Three-Dimensional Structure of NPC2
The folding of several NPC2 proteins of vertebrate has been solved. It is a very compact and conserved structure resembling a sort of cylindrical basket made of β-sheets and enclosing the binding cavity for cholesterol and other lipids (Figure 7). It reminds in some way of the β-barrel motif of vertebrate OBPs and more in general of lipocalins. Curiously, NPC2 proteins present a conserved motif of six cysteines paired in three disulfide bridges, similarly to insect OBPs, although this might be no more than a coincidence. Figure 7 also reports a model of one of I. scapularis proteins, built on the structure of the bovine member (PDB ID: 2HKA), together with the structure of C. japonicus NPC2 (PDB ID: 3WEA, Ishida et al., 2014). The entrance to the cavity is gated by a number of amino acids (V59, V64, F66, Y100, P101, I103) conserved or replaced by very similar residues in most of the 14 sequences of I. scapularis. These residues are shown in Figure 7. The binding pocket in the model of the tick protein, as in the structure of the bovine one, is lined with a large number of hydrophobic residues.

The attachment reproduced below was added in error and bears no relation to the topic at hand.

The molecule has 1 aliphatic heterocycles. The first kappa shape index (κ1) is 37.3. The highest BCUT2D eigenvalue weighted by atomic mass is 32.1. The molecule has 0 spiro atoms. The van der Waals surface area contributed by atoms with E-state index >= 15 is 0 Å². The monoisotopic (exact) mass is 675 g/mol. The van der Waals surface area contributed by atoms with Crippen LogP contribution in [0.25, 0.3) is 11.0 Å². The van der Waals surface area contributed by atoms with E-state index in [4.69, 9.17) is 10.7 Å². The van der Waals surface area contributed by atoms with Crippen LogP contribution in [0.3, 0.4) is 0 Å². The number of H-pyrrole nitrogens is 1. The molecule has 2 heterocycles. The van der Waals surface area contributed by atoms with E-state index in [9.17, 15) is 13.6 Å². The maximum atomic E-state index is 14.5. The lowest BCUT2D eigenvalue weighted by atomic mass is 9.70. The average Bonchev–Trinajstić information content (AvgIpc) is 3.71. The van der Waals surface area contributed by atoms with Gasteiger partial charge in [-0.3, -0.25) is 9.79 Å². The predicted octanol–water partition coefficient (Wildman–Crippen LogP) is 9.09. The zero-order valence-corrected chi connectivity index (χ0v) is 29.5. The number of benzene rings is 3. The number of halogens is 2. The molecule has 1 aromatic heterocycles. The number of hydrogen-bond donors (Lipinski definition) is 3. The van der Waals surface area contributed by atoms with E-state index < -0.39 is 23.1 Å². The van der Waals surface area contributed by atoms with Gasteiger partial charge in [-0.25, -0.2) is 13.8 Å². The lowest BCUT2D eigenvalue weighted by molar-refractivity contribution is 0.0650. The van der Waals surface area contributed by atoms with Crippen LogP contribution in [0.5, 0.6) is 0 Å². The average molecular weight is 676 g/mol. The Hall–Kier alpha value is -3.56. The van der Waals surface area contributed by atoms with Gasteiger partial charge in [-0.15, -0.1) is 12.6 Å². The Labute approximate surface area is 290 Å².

Figure 7. Three-dimensional structures of bovine (PDB ID: 2HKA) and Camponotus japonicus NPC2 (PDB ID: 3WEA), and model of Ixodes scapularis NPC2 (acc. no. EEC00381), built on the bovine NPC2 as a template. The model was obtained using the on-line software “Swiss-Model” (Arnold et al., 2006) and visualized using the Swiss-Model PDB Viewer (Guex and Peitsch, 1997).
In our analysis of soluble proteins likely to be involved in chemical communication across evolution, as summarized in Figure 8, we have found that: